(Continued from 17.10.2019. Abridged excerpt from the book “More Than An Adventure”)
Finally, the day to "break camp" had come. The 7-day trek on the “Gorilla Trail”, through the unknown and unexplored jungle of South Cameroon, was about to start. The luggage was ready and waiting in front of the house where they had had to wait for a permit. That had taken a couple of days.
Each of the carriers then received his piece of luggage. Everything landed on the curly heads of the carrier team. Slowly, the caravan started out, led by Ernie Tanner who carried his camera on one shoulder and the tape recorder on the other. On his belt, he had a small water bottle. He had a bush knife in one hand and a spear in the other. Marcel, carrying the video camera, formed the rearguard. The villagers lined the road, watching in astonishment. Snakes and other creeping things fled at the constant, pounding sound of feet as the group moved on. The sound of birds squawking nearby shattered the stillness. Hardly a word was spoken. At the onset, the path was a regular one in the woods, lined by low bushes, with bush trees forming a canopy above. After every hour they would take a short break to drink some of the filtered water. Then, they would exchange loads and march on, mile after mile.
If they reached some houses, a village or a clearing toward evening, they would stay there for the night. The first village they encountered was Mbol. The children stood in the doorways of their houses, staring at the strangers. The first order of the evening was always finding the head of each village. Sometimes, the chief would look at the new arrivals with skepticism. Sometimes, he looked rather aggravated! Then, Ernie would quickly get out his Polaroid camera and make signs that he wanted to snap a photo. He would try speaking in French or ask the interpreter to explain why they had come. As soon as a chief would see his photo, his antagonistic expression would usually vanish, giving way to a grin. Ernie had been looking forward to the demonstration: he had bought the camera for this very purpose. The photo would then be his gift, sealing the brief friendship between the chief and himself.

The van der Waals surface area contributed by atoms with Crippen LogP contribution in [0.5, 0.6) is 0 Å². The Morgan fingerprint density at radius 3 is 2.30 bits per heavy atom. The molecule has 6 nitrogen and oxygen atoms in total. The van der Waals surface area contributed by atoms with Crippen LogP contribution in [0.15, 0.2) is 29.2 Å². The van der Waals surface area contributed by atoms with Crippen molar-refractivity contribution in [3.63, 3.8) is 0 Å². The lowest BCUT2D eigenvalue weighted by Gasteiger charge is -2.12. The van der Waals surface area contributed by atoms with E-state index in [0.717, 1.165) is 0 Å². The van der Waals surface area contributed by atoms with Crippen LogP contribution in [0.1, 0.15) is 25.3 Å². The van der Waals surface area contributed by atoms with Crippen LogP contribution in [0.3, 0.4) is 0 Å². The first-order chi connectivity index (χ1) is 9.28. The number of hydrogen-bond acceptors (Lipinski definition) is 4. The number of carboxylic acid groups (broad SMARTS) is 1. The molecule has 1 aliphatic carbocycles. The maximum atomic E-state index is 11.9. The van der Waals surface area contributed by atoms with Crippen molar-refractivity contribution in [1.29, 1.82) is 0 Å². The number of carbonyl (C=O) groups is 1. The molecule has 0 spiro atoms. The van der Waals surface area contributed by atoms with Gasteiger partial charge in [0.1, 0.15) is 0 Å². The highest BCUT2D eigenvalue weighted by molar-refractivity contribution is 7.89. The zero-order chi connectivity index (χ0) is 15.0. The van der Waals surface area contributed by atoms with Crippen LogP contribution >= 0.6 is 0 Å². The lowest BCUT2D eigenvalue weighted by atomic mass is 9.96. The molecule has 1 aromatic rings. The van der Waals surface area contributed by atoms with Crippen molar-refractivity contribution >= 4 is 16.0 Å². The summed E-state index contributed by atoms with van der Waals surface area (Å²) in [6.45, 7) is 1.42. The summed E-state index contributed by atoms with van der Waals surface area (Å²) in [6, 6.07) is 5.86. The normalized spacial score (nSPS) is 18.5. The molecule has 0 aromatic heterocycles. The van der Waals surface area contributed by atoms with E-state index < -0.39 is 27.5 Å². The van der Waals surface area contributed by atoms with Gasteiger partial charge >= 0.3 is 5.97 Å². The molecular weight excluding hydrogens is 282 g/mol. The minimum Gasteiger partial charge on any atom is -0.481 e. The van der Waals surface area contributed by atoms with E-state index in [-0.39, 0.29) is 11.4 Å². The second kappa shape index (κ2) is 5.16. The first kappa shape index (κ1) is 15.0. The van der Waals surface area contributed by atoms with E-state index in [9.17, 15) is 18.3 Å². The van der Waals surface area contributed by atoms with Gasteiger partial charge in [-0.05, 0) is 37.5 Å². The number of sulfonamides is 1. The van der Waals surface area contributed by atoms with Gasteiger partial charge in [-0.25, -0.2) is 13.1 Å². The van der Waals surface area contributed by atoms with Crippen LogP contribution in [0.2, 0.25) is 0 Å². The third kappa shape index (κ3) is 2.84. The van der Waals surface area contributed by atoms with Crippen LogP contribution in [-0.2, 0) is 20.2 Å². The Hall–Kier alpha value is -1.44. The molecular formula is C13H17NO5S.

Night after night, they would meet with the villagers and their respective leaders in the chief’s hut. They would tell everyone, both young and old, about why they had taken this long and arduous path and about God’s eternal love. In the morning, they would say goodbye to their new friends, often receiving a touching send-off, and continue on their journey. After a while, the path became nearly impassable. Often, gigantic, fallen trees would block their passage. Each time, it took a special effort to overcome these considerable obstacles with their heavy loads. They also had to cross many rivers, some narrow and some wide.
At one point, the group heard yelling behind them. Three women were waving and shouting, trying to get their attention. “They want to talk to the white man,” the interpreter said. Panting, sweating, excited and determined, they approached the caravan. The interpreter told Ernie the women’s concerns. A long time ago a man had come to visit them, one woman began. He had told them about a God who had come down to earth to help mankind because He loved them. He, however, had been killed. Everything went silent. “The man told us that this God would come back again," the second woman proceeded, "and would gather all those who believe in Him to Himself. Surely, the white man must know whether He has already come,” a third woman concluded, gesturing toward Ernie. Full of anticipation, all three of them stared at Ernie who had sat down beside them on the trunk of a fallen tree. Once again, there was silence. Ernie was deeply moved, and he had to search for the right words. Was it possible? These women had heard about this God only once and were waiting impatiently for His return. Nothing could have given him greater pleasure than breaking the bread of life for these three hungry hearts. After a time of fellowship, the women allowed the group to proceed – with great reluctance. Their faces were radiant as they said good-bye.